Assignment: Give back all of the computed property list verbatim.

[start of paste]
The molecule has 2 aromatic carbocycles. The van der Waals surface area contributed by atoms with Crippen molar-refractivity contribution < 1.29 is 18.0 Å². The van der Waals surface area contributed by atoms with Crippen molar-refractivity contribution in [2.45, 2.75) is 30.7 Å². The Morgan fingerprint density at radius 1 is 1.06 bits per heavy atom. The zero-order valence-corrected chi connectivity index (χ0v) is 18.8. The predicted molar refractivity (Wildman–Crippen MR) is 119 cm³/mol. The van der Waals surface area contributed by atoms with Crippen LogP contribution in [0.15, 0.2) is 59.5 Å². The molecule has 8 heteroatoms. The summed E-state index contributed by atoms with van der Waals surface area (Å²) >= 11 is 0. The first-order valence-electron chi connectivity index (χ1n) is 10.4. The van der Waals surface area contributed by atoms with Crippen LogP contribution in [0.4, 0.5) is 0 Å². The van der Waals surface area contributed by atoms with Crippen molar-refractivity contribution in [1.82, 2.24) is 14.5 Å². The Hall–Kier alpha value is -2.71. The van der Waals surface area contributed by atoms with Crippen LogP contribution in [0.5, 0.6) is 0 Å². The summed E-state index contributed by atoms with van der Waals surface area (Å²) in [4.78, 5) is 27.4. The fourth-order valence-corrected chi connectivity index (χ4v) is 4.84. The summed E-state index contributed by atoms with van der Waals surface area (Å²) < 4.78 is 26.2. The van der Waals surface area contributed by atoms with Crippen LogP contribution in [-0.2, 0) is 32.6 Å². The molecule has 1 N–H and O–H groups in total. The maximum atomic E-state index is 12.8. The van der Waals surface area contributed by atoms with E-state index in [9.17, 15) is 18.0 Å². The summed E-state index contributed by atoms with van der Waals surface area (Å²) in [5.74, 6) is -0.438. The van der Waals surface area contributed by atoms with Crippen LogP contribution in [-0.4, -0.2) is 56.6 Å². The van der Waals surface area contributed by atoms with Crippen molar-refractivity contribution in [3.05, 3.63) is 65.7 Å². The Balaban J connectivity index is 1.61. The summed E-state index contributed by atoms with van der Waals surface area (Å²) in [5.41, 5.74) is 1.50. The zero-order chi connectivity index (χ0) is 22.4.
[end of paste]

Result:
The molecule has 2 aromatic carbocycles. The van der Waals surface area contributed by atoms with Crippen molar-refractivity contribution < 1.29 is 18.0 Å². The van der Waals surface area contributed by atoms with Crippen molar-refractivity contribution in [2.45, 2.75) is 30.7 Å². The Morgan fingerprint density at radius 1 is 1.06 bits per heavy atom. The zero-order valence-corrected chi connectivity index (χ0v) is 18.8. The predicted molar refractivity (Wildman–Crippen MR) is 119 cm³/mol. The van der Waals surface area contributed by atoms with Crippen LogP contribution in [0.15, 0.2) is 59.5 Å². The molecule has 8 heteroatoms. The summed E-state index contributed by atoms with van der Waals surface area (Å²) >= 11 is 0. The first-order valence-electron chi connectivity index (χ1n) is 10.4. The van der Waals surface area contributed by atoms with Crippen LogP contribution in [0.4, 0.5) is 0 Å². The van der Waals surface area contributed by atoms with Crippen molar-refractivity contribution in [1.82, 2.24) is 14.5 Å². The Hall–Kier alpha value is -2.71. The van der Waals surface area contributed by atoms with Crippen LogP contribution in [0.5, 0.6) is 0 Å². The summed E-state index contributed by atoms with van der Waals surface area (Å²) in [4.78, 5) is 27.4. The fourth-order valence-corrected chi connectivity index (χ4v) is 4.84. The summed E-state index contributed by atoms with van der Waals surface area (Å²) < 4.78 is 26.2. The van der Waals surface area contributed by atoms with Crippen LogP contribution in [-0.2, 0) is 32.6 Å². The molecule has 1 N–H and O–H groups in total. The maximum atomic E-state index is 12.8. The van der Waals surface area contributed by atoms with E-state index in [9.17, 15) is 18.0 Å². The summed E-state index contributed by atoms with van der Waals surface area (Å²) in [5.74, 6) is -0.438. The van der Waals surface area contributed by atoms with Crippen LogP contribution in [-0.4, -0.2) is 56.6 Å². The van der Waals surface area contributed by atoms with Crippen molar-refractivity contribution in [3.05, 3.63) is 65.7 Å². The Balaban J connectivity index is 1.61. The summed E-state index contributed by atoms with van der Waals surface area (Å²) in [5.41, 5.74) is 1.50. The zero-order chi connectivity index (χ0) is 22.4.